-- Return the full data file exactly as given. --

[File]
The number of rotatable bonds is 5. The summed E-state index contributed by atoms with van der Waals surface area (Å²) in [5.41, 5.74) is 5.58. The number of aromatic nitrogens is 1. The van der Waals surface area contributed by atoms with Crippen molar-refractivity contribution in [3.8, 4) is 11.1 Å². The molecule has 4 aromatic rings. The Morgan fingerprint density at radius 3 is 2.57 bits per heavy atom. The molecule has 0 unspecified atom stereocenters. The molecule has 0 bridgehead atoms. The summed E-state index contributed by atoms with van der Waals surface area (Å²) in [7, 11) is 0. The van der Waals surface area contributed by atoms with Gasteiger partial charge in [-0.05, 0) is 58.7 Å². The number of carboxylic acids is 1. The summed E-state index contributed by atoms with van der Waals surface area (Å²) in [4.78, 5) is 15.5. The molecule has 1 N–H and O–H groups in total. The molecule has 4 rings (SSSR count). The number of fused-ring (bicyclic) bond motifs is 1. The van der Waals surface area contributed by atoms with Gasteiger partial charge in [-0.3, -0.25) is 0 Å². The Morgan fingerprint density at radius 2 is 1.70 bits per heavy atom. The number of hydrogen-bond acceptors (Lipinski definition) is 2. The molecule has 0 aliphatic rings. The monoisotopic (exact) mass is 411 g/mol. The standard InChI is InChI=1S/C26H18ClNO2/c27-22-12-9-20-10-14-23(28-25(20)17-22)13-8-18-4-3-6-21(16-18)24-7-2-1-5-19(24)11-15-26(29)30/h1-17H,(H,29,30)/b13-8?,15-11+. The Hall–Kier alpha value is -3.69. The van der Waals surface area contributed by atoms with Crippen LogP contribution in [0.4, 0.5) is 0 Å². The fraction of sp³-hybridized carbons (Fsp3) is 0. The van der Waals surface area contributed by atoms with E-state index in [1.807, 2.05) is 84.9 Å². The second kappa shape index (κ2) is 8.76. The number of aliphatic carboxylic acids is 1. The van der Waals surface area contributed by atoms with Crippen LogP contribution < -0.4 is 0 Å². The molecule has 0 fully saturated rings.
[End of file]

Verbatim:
The number of rotatable bonds is 5. The summed E-state index contributed by atoms with van der Waals surface area (Å²) in [5.41, 5.74) is 5.58. The number of aromatic nitrogens is 1. The van der Waals surface area contributed by atoms with Crippen molar-refractivity contribution in [3.8, 4) is 11.1 Å². The molecule has 4 aromatic rings. The Morgan fingerprint density at radius 3 is 2.57 bits per heavy atom. The molecule has 0 unspecified atom stereocenters. The molecule has 0 bridgehead atoms. The summed E-state index contributed by atoms with van der Waals surface area (Å²) in [7, 11) is 0. The van der Waals surface area contributed by atoms with Gasteiger partial charge in [-0.05, 0) is 58.7 Å². The number of carboxylic acids is 1. The summed E-state index contributed by atoms with van der Waals surface area (Å²) in [4.78, 5) is 15.5. The molecule has 1 N–H and O–H groups in total. The molecule has 4 rings (SSSR count). The number of fused-ring (bicyclic) bond motifs is 1. The van der Waals surface area contributed by atoms with Gasteiger partial charge in [-0.3, -0.25) is 0 Å². The Morgan fingerprint density at radius 2 is 1.70 bits per heavy atom. The number of hydrogen-bond acceptors (Lipinski definition) is 2. The molecule has 0 aliphatic rings. The monoisotopic (exact) mass is 411 g/mol. The standard InChI is InChI=1S/C26H18ClNO2/c27-22-12-9-20-10-14-23(28-25(20)17-22)13-8-18-4-3-6-21(16-18)24-7-2-1-5-19(24)11-15-26(29)30/h1-17H,(H,29,30)/b13-8?,15-11+. The Hall–Kier alpha value is -3.69. The van der Waals surface area contributed by atoms with Crippen LogP contribution in [0.4, 0.5) is 0 Å². The fraction of sp³-hybridized carbons (Fsp3) is 0. The van der Waals surface area contributed by atoms with E-state index in [1.807, 2.05) is 84.9 Å². The second kappa shape index (κ2) is 8.76. The number of aliphatic carboxylic acids is 1. The van der Waals surface area contributed by atoms with Crippen LogP contribution < -0.4 is 0 Å². The molecule has 0 fully saturated rings.